Business Leadership and Culture
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Business Leadership and Culture

National Management Styles in the Global Economy

Björn Bjerke

How do business leaders think as a result of their national culture? This book provides a discussion and comparative analysis of five major cultures – American, Arab, Chinese, Japanese and Scandinavian – and how they reveal themselves in business practice.
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Chapter 3: Business Leadership and National Culture

Björn Bjerke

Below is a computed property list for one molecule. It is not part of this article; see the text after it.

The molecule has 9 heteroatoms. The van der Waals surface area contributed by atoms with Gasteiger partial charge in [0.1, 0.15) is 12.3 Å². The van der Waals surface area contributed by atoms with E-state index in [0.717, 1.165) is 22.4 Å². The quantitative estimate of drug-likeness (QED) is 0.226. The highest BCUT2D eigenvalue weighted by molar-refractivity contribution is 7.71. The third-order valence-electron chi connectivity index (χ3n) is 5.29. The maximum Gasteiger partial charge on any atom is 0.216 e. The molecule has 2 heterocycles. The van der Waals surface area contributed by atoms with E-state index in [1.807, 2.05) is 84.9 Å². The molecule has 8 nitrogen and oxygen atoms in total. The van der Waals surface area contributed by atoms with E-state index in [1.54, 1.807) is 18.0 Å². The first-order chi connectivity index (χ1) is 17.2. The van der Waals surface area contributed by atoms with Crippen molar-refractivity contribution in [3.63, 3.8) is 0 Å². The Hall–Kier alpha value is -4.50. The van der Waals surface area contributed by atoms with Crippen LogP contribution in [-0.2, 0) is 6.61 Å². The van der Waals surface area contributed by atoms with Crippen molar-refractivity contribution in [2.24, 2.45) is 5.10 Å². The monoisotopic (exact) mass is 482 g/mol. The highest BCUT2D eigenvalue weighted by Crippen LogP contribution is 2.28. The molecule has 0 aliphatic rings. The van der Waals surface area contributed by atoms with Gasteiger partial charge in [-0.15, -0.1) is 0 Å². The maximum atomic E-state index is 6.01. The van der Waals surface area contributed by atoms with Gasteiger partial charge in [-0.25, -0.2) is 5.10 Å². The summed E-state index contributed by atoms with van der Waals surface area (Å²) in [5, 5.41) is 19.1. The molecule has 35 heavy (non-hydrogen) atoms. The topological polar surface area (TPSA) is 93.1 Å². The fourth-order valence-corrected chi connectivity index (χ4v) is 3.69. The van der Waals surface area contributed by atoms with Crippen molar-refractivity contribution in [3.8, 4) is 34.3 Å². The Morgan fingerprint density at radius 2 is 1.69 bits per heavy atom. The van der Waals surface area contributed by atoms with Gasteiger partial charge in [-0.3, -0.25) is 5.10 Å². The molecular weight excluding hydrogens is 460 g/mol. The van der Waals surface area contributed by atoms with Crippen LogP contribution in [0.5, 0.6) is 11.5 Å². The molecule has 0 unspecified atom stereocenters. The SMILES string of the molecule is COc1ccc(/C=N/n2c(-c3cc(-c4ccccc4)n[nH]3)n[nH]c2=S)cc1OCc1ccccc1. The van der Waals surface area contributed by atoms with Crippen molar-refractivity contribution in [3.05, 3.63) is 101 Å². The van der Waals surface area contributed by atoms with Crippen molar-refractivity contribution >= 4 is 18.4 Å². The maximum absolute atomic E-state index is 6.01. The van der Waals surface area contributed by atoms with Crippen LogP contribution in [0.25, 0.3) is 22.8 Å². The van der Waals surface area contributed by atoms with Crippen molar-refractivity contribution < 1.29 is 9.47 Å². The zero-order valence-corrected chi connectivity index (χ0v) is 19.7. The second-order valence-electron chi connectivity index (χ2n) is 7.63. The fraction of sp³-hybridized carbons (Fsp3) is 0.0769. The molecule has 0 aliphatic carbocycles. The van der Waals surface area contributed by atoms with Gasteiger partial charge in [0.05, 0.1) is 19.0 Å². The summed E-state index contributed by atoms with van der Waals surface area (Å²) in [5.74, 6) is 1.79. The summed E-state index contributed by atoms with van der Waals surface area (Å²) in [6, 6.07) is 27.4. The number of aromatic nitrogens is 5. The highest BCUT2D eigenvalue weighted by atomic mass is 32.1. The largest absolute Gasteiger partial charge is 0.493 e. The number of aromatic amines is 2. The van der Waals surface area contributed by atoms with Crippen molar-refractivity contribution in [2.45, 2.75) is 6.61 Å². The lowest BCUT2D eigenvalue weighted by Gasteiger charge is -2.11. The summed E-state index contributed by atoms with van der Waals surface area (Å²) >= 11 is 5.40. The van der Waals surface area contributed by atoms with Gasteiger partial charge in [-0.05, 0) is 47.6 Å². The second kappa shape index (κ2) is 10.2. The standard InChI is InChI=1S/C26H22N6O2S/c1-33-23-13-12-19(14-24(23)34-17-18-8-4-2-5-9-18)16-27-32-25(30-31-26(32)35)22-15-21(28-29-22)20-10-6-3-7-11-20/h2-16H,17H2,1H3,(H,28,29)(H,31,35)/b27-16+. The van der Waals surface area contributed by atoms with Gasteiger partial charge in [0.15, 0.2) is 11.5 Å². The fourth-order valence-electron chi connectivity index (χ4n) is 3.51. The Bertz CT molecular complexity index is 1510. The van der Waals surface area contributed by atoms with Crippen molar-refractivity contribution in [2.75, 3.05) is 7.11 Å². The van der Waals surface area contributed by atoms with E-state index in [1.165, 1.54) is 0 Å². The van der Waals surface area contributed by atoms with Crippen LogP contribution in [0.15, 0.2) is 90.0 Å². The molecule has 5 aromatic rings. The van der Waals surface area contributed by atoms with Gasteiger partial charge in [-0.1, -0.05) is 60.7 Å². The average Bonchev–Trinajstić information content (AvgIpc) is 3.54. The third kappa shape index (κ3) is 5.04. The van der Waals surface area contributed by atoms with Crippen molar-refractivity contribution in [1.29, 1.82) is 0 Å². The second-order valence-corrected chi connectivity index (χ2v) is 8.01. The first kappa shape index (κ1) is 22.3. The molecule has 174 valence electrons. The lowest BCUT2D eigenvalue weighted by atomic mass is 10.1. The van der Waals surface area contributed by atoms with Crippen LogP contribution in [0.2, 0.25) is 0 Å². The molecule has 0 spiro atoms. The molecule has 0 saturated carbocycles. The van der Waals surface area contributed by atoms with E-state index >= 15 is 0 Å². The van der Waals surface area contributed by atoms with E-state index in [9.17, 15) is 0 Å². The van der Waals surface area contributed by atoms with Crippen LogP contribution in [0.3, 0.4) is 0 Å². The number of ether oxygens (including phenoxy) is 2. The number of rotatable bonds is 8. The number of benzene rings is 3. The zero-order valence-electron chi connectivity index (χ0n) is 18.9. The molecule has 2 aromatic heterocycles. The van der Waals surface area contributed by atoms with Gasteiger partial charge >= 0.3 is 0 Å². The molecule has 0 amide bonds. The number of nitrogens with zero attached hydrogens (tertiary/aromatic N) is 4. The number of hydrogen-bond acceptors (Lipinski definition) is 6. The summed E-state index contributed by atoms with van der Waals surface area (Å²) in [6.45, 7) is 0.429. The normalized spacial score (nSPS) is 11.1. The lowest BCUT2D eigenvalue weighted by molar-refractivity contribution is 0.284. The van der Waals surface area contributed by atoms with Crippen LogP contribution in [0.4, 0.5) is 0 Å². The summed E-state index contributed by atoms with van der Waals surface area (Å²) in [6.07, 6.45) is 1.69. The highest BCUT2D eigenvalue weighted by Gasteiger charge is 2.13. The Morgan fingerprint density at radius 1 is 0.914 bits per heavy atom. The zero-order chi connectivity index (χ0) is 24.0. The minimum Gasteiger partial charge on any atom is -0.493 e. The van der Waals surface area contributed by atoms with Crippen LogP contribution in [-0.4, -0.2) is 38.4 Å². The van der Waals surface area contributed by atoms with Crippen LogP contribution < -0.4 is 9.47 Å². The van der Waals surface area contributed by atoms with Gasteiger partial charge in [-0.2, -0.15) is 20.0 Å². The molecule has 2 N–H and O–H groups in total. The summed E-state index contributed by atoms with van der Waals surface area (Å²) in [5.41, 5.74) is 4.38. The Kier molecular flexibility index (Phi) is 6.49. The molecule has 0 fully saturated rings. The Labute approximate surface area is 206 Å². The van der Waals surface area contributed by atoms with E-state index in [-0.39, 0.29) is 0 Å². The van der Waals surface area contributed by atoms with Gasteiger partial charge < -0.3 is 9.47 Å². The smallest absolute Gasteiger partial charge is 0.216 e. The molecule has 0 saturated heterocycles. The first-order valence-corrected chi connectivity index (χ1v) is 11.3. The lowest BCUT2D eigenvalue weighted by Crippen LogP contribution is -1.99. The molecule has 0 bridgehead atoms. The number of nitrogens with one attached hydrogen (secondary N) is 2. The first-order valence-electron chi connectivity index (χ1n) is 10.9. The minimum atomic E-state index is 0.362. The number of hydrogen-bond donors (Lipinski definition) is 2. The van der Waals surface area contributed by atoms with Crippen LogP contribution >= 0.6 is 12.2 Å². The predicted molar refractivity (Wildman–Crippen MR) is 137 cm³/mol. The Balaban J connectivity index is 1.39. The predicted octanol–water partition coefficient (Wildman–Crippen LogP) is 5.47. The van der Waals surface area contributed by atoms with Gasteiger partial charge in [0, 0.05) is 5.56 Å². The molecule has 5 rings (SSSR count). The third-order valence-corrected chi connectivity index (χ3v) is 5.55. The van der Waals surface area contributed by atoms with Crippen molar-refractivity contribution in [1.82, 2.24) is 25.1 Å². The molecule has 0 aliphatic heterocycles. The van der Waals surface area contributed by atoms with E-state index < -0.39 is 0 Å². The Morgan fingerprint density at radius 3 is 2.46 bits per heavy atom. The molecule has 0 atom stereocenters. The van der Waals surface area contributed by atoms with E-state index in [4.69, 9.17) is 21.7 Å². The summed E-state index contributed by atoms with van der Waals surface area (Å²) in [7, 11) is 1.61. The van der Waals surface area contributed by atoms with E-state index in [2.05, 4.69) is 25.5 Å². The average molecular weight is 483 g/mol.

Page 57 3—  Business Leadership and National Culture Managers and Leaders 'Management' is a word used extensively in business literature as well as in business practice today. Its use dates back to the time in the history of industrialization  when owners became separated from administrators, that is, when the former had too many manufacturing sites to handle themselves; so they put 'managers' in charge  to run some of these sites (Jay, 1987, p. 92). Later, the use of the word 'manager' became ubiquitous when ownership was spread over many individuals and institutions, and when such legal business firms as  'Ltd', 'Inc.' and so on were established and individuals were appointed to 'manage' planning, supervising and controlling tasks in those firms. Today the word 'management' stands for almost any type of administration at various business levels (strategic as well as tactic) and different ownership arrangements  (private as well as public), but also administrative positions in nonbusiness organizations such as sports teams, labour unions and government institutions. 'Leadership' and 'management' are rarely today taken as synonyms. Some see leadership as a function of management: 'The managerial function of leading is defined as  the process of influencing people so that they will contribute to organization and group goals' (Koontz and Weihrich, 1988, p. 392). Others see leadership as a 'higher  order or capability' than management: 'A leader is an individual within an organization who is able to influence the attitudes and opinions of others within the  organization; a manager is merely able to...

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